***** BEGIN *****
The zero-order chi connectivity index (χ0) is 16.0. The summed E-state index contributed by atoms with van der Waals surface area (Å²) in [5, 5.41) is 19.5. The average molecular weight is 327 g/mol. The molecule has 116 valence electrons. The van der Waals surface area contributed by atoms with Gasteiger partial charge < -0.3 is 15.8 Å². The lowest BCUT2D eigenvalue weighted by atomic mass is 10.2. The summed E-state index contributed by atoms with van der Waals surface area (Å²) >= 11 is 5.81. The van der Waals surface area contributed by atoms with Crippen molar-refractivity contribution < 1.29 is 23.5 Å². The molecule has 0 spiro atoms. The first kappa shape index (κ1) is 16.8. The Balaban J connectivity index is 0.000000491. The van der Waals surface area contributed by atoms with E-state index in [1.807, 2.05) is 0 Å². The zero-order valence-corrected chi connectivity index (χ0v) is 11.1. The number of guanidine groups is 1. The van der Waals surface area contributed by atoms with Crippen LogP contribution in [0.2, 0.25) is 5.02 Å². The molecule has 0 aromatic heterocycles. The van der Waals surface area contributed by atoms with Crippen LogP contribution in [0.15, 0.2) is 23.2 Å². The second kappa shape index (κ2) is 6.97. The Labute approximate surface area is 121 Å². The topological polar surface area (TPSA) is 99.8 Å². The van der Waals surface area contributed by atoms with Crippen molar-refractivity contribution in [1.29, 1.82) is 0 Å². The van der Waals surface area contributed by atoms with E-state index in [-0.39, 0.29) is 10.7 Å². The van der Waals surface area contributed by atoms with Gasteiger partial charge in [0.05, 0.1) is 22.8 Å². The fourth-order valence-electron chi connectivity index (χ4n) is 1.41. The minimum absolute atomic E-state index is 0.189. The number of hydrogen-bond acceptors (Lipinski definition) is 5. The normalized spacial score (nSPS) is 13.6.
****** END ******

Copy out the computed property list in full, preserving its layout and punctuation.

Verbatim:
The zero-order chi connectivity index (χ0) is 16.0. The summed E-state index contributed by atoms with van der Waals surface area (Å²) in [5, 5.41) is 19.5. The average molecular weight is 327 g/mol. The molecule has 116 valence electrons. The van der Waals surface area contributed by atoms with Gasteiger partial charge < -0.3 is 15.8 Å². The lowest BCUT2D eigenvalue weighted by atomic mass is 10.2. The summed E-state index contributed by atoms with van der Waals surface area (Å²) >= 11 is 5.81. The van der Waals surface area contributed by atoms with Crippen molar-refractivity contribution < 1.29 is 23.5 Å². The molecule has 0 spiro atoms. The first kappa shape index (κ1) is 16.8. The Balaban J connectivity index is 0.000000491. The van der Waals surface area contributed by atoms with E-state index in [1.807, 2.05) is 0 Å². The zero-order valence-corrected chi connectivity index (χ0v) is 11.1. The number of guanidine groups is 1. The van der Waals surface area contributed by atoms with Crippen LogP contribution in [0.2, 0.25) is 5.02 Å². The molecule has 0 aromatic heterocycles. The van der Waals surface area contributed by atoms with Crippen LogP contribution in [0.15, 0.2) is 23.2 Å². The second kappa shape index (κ2) is 6.97. The Labute approximate surface area is 121 Å². The topological polar surface area (TPSA) is 99.8 Å². The van der Waals surface area contributed by atoms with Crippen molar-refractivity contribution in [1.29, 1.82) is 0 Å². The van der Waals surface area contributed by atoms with E-state index in [-0.39, 0.29) is 10.7 Å². The van der Waals surface area contributed by atoms with Gasteiger partial charge in [0.05, 0.1) is 22.8 Å². The fourth-order valence-electron chi connectivity index (χ4n) is 1.41. The minimum absolute atomic E-state index is 0.189. The number of hydrogen-bond acceptors (Lipinski definition) is 5. The normalized spacial score (nSPS) is 13.6.